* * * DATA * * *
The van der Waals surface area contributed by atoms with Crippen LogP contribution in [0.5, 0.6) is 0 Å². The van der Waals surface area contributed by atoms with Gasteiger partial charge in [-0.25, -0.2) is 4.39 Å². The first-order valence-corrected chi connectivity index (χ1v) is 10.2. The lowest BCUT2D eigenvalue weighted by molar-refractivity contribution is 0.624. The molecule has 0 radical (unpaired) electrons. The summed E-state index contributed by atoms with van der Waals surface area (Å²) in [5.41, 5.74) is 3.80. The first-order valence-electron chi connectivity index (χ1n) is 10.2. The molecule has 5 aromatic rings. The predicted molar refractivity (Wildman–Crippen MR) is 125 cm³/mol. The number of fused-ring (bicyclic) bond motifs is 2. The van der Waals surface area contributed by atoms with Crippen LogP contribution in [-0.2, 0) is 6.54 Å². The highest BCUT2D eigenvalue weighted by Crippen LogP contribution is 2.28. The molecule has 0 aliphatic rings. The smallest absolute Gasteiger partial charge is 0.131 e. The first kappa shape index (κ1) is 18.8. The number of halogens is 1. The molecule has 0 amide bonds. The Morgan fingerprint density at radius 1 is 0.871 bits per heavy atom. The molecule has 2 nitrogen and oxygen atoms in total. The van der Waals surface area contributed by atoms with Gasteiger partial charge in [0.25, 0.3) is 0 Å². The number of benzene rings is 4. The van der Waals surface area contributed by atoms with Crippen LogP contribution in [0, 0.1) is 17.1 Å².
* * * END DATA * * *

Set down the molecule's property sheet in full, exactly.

The van der Waals surface area contributed by atoms with Crippen LogP contribution in [0.5, 0.6) is 0 Å². The van der Waals surface area contributed by atoms with Gasteiger partial charge in [-0.25, -0.2) is 4.39 Å². The first-order valence-corrected chi connectivity index (χ1v) is 10.2. The lowest BCUT2D eigenvalue weighted by molar-refractivity contribution is 0.624. The molecule has 0 radical (unpaired) electrons. The summed E-state index contributed by atoms with van der Waals surface area (Å²) in [5.41, 5.74) is 3.80. The first-order valence-electron chi connectivity index (χ1n) is 10.2. The molecule has 5 aromatic rings. The predicted molar refractivity (Wildman–Crippen MR) is 125 cm³/mol. The number of fused-ring (bicyclic) bond motifs is 2. The van der Waals surface area contributed by atoms with Crippen LogP contribution in [-0.2, 0) is 6.54 Å². The highest BCUT2D eigenvalue weighted by Crippen LogP contribution is 2.28. The molecule has 0 aliphatic rings. The smallest absolute Gasteiger partial charge is 0.131 e. The first kappa shape index (κ1) is 18.8. The number of halogens is 1. The molecule has 0 amide bonds. The Morgan fingerprint density at radius 1 is 0.871 bits per heavy atom. The molecule has 2 nitrogen and oxygen atoms in total. The van der Waals surface area contributed by atoms with Gasteiger partial charge in [0.25, 0.3) is 0 Å². The number of benzene rings is 4. The van der Waals surface area contributed by atoms with Crippen LogP contribution in [0, 0.1) is 17.1 Å².